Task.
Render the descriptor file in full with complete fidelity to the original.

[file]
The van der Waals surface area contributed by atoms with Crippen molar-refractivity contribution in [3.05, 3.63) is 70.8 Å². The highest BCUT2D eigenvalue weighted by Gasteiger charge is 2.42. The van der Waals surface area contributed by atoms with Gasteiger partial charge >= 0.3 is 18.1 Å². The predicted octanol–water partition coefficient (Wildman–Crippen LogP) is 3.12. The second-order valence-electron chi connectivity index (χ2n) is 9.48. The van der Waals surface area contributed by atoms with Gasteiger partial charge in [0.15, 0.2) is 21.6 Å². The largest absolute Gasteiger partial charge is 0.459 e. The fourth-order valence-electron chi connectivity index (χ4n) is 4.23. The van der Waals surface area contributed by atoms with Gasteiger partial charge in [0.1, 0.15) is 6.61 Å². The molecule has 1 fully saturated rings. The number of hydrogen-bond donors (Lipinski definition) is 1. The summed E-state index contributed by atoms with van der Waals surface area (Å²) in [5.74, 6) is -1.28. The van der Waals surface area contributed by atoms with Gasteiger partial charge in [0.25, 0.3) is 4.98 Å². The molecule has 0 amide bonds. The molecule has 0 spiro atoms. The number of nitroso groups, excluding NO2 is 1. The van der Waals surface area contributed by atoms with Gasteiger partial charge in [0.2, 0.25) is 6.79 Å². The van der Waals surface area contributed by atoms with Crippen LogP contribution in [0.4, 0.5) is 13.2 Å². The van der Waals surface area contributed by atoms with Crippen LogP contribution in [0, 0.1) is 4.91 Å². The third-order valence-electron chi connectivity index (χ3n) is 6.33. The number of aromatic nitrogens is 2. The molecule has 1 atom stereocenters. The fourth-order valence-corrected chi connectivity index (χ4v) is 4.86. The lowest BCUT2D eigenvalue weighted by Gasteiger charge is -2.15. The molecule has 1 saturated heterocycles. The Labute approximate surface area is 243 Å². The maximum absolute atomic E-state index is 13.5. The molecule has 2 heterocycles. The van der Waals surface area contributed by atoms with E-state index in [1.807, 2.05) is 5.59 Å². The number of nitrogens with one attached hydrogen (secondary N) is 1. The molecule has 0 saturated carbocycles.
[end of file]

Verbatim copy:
The van der Waals surface area contributed by atoms with Crippen molar-refractivity contribution in [3.05, 3.63) is 70.8 Å². The highest BCUT2D eigenvalue weighted by Gasteiger charge is 2.42. The van der Waals surface area contributed by atoms with Gasteiger partial charge >= 0.3 is 18.1 Å². The predicted octanol–water partition coefficient (Wildman–Crippen LogP) is 3.12. The second-order valence-electron chi connectivity index (χ2n) is 9.48. The van der Waals surface area contributed by atoms with Gasteiger partial charge in [0.15, 0.2) is 21.6 Å². The largest absolute Gasteiger partial charge is 0.459 e. The fourth-order valence-electron chi connectivity index (χ4n) is 4.23. The van der Waals surface area contributed by atoms with Gasteiger partial charge in [0.1, 0.15) is 6.61 Å². The molecule has 1 fully saturated rings. The number of hydrogen-bond donors (Lipinski definition) is 1. The summed E-state index contributed by atoms with van der Waals surface area (Å²) in [5.74, 6) is -1.28. The van der Waals surface area contributed by atoms with Gasteiger partial charge in [0.25, 0.3) is 4.98 Å². The molecule has 0 amide bonds. The molecule has 0 spiro atoms. The number of nitroso groups, excluding NO2 is 1. The van der Waals surface area contributed by atoms with Gasteiger partial charge in [0.2, 0.25) is 6.79 Å². The van der Waals surface area contributed by atoms with Crippen LogP contribution in [0.4, 0.5) is 13.2 Å². The van der Waals surface area contributed by atoms with Crippen LogP contribution in [0, 0.1) is 4.91 Å². The third-order valence-electron chi connectivity index (χ3n) is 6.33. The number of aromatic nitrogens is 2. The molecule has 1 atom stereocenters. The fourth-order valence-corrected chi connectivity index (χ4v) is 4.86. The lowest BCUT2D eigenvalue weighted by Gasteiger charge is -2.15. The molecule has 1 saturated heterocycles. The Labute approximate surface area is 243 Å². The maximum absolute atomic E-state index is 13.5. The molecule has 2 heterocycles. The van der Waals surface area contributed by atoms with E-state index in [1.807, 2.05) is 5.59 Å². The number of nitrogens with one attached hydrogen (secondary N) is 1. The molecule has 0 saturated carbocycles.